Leukemia is the most common form of childhood cancer, covering more than 30% of all childhood cancers. Leukemia originates in the soft inner part of the bone—the marrow—which is responsible for the development of blood cells. It usually affects the development of white blood cells that are responsible for fighting infection, compromising the body’s ability to fend off disease and heal itself, but leukemia can develop in other types of blood cells as well. The two most common forms of leukemia in children are Acute Lymphocytic Leukemia (ALL) and Acute Myelogenous Leukemia (AML). The good news is that treatments for childhood leukemia have greatly improved in the past decade, and the five-year survival rate is now over 85% for ALL, and over 70% for AML.
Central nervous system and brain tumors
This is the second most widely seen cancer in kids, making up approximately 26% of all childhood cancers. There are several categories of brain tumors and the treatment and prognosis of each of the type is different, depending on a variety of factors including where the tumor is located, the areas of the brain and/or nervous system it is affecting, and how quickly it is growing. It has been observed that children who suffer from such cancer tend to develop tumors in the lower portion of their brain, such as the cerebellum, or the spinal column. Such tumors can cause trouble with object handling, dizziness, blurred vision, vomiting, nausea and headaches.
This type of childhood cancer starts in nerve cells inside a developing fetus or embryo, and grows into tumors in nerve clusters. While neuroblastoma can develop in any part of the body, it is most commonly found in the abdomen. It is by far the most common form of cancer in infants, and is usually diagnosed between the ages of 1 and 2, although can be diagnosed in children as old as 10. Unfortunately, early diagnosis is very difficult, and in 2 out of 3 cases, the disease has already spread to the lymph nodes by the time of diagnosis.
Wilms Tumor develops in or near one or both kidneys, and may even begin developing while the children is still in the womb. It is usually diagnosed in children between the ages of 3 and 4 years old, and is rarely seen in kids above 6 years old. It usually shows as a lump or swelling in the abdomen. The child may often have other symptoms such as poor appetite, nausea, pain, and fever. Wilms Tumor contributes to about 5% of cancers in children.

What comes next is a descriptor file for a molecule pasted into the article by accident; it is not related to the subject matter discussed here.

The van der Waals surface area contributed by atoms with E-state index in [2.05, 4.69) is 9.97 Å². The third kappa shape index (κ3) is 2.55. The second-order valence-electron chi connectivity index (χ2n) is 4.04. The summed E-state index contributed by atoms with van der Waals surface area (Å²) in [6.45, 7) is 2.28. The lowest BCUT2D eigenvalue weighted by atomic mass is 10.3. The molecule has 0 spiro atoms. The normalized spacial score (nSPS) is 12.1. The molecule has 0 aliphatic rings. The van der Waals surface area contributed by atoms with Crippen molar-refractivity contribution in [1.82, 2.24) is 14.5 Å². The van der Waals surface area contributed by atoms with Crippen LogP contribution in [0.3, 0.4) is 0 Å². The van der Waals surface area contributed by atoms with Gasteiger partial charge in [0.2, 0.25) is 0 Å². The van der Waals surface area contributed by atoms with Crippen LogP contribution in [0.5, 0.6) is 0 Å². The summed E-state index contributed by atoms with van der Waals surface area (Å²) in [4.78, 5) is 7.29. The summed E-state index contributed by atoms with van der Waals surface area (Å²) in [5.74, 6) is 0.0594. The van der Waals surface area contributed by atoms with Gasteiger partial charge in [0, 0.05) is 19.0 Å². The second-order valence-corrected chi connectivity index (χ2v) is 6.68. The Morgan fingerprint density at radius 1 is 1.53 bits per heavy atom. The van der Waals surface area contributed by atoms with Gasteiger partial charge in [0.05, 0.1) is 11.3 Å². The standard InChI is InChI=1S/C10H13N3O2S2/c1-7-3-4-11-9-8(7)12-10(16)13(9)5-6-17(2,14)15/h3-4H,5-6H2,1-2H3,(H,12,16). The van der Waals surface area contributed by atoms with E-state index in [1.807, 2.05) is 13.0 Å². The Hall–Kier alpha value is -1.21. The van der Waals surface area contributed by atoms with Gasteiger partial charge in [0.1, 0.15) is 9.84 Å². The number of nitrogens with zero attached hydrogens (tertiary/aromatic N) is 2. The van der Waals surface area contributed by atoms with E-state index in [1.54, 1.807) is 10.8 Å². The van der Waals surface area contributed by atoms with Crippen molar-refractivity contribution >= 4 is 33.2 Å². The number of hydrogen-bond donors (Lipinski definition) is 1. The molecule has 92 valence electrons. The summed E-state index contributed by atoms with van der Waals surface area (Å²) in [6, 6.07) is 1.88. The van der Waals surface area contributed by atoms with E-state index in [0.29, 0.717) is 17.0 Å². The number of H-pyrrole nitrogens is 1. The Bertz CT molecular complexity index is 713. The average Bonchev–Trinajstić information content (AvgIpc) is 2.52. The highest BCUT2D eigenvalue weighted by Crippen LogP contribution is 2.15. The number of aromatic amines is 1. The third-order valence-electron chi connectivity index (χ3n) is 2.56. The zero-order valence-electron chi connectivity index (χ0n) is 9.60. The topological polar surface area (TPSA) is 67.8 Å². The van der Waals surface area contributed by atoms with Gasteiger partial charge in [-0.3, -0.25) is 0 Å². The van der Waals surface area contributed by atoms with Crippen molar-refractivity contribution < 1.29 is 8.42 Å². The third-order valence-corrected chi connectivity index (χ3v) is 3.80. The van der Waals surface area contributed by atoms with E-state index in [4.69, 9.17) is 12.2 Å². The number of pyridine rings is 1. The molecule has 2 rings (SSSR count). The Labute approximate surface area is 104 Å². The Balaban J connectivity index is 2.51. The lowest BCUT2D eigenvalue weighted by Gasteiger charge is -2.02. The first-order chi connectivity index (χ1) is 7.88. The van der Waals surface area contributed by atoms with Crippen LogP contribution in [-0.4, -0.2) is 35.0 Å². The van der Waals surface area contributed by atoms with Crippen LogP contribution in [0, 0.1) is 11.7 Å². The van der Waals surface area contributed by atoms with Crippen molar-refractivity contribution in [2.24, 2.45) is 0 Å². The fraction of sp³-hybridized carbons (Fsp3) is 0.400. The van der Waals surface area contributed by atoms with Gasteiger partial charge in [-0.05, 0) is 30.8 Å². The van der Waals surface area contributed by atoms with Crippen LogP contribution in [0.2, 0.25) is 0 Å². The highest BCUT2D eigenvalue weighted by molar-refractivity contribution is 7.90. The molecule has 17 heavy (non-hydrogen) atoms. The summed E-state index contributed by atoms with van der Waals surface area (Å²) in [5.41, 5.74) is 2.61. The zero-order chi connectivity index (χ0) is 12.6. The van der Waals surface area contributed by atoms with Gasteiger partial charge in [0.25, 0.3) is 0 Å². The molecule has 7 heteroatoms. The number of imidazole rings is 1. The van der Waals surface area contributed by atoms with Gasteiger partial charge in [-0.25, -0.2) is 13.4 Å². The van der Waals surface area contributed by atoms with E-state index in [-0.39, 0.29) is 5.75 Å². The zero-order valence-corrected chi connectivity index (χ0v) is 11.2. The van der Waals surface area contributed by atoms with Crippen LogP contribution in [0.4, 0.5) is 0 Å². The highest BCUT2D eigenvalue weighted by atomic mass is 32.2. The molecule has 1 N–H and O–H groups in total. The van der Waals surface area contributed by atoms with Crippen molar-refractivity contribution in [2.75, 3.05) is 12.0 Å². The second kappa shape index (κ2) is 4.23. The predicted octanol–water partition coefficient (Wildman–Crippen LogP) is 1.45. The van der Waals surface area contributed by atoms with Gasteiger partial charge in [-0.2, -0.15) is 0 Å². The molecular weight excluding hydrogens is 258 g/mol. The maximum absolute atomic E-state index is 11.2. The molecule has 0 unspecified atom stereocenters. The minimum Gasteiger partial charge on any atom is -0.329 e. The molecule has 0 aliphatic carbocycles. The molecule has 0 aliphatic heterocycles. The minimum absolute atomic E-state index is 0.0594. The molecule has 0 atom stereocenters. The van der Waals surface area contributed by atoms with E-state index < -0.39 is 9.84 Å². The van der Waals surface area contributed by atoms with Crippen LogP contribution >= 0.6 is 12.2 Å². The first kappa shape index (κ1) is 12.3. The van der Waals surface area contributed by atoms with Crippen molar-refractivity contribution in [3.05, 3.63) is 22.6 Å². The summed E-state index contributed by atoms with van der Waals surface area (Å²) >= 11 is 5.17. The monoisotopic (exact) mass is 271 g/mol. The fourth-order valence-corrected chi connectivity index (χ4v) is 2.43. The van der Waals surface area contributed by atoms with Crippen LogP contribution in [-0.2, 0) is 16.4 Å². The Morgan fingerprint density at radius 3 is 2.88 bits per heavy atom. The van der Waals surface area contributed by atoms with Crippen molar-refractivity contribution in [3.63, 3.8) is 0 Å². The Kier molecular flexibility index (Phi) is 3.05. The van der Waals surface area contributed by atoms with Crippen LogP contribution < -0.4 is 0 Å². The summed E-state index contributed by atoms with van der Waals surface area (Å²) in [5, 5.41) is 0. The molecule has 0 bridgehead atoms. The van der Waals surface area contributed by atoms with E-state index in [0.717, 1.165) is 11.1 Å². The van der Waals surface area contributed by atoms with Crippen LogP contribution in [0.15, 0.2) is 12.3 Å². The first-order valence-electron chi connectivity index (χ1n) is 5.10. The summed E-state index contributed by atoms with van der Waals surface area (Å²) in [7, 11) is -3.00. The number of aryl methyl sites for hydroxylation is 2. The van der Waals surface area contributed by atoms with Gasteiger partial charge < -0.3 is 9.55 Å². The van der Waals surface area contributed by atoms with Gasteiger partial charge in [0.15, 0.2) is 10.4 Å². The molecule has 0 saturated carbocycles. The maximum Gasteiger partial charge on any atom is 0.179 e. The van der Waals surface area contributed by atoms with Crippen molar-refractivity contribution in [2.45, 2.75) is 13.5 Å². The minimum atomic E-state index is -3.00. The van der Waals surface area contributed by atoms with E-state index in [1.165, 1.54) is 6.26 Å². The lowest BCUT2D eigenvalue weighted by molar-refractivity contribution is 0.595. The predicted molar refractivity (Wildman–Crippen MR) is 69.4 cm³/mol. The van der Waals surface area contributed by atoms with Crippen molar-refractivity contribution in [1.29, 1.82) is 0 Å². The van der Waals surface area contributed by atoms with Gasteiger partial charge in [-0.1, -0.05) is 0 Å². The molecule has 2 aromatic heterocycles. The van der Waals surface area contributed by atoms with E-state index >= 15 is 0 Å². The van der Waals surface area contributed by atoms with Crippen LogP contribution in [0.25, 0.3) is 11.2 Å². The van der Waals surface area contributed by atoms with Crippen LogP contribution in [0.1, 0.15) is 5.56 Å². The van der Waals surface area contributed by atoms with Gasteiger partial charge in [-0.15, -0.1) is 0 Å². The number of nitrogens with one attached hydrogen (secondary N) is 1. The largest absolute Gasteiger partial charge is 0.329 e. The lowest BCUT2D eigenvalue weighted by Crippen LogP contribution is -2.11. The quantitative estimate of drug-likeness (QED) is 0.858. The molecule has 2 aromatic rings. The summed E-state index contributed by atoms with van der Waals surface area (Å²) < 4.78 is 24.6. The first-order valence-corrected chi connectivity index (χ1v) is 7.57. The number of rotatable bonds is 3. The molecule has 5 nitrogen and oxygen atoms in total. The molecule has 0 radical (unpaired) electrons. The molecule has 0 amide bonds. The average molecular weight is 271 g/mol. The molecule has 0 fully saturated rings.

Bone cancers in children usually fall into one of two main groups. The most common form—Osteosarcoma—develops in the bones around the knees or near the ends of the long bones of the legs, although it does occasionally occur in the arm bone near the shoulder, the hip bone, or even the jaw. Ewing sarcoma (Ewing family of tumors) is a less common form of bone cancer, usually forming in the pelvis, the chest wall (ribs and shoulder blades), or the middle of the long bones of the leg. While both forms of bone cancer are most commonly diagnosed in teenagers and older children, they can be found in younger children as well. There are some commonalities between these two types of bone cancer, but they respond differently to current treatment protocols.
If you are interested in learning more about these or other forms of childhood cancer, if you would like to know more about the critical need for additional research into the causes and appropriate treatments for childhood cancer, or you would like to support the ACCO’s mission to support all children coping with cancer or its long-term effects and their families, we encourage you to visit www.acco.org to find out how you can help!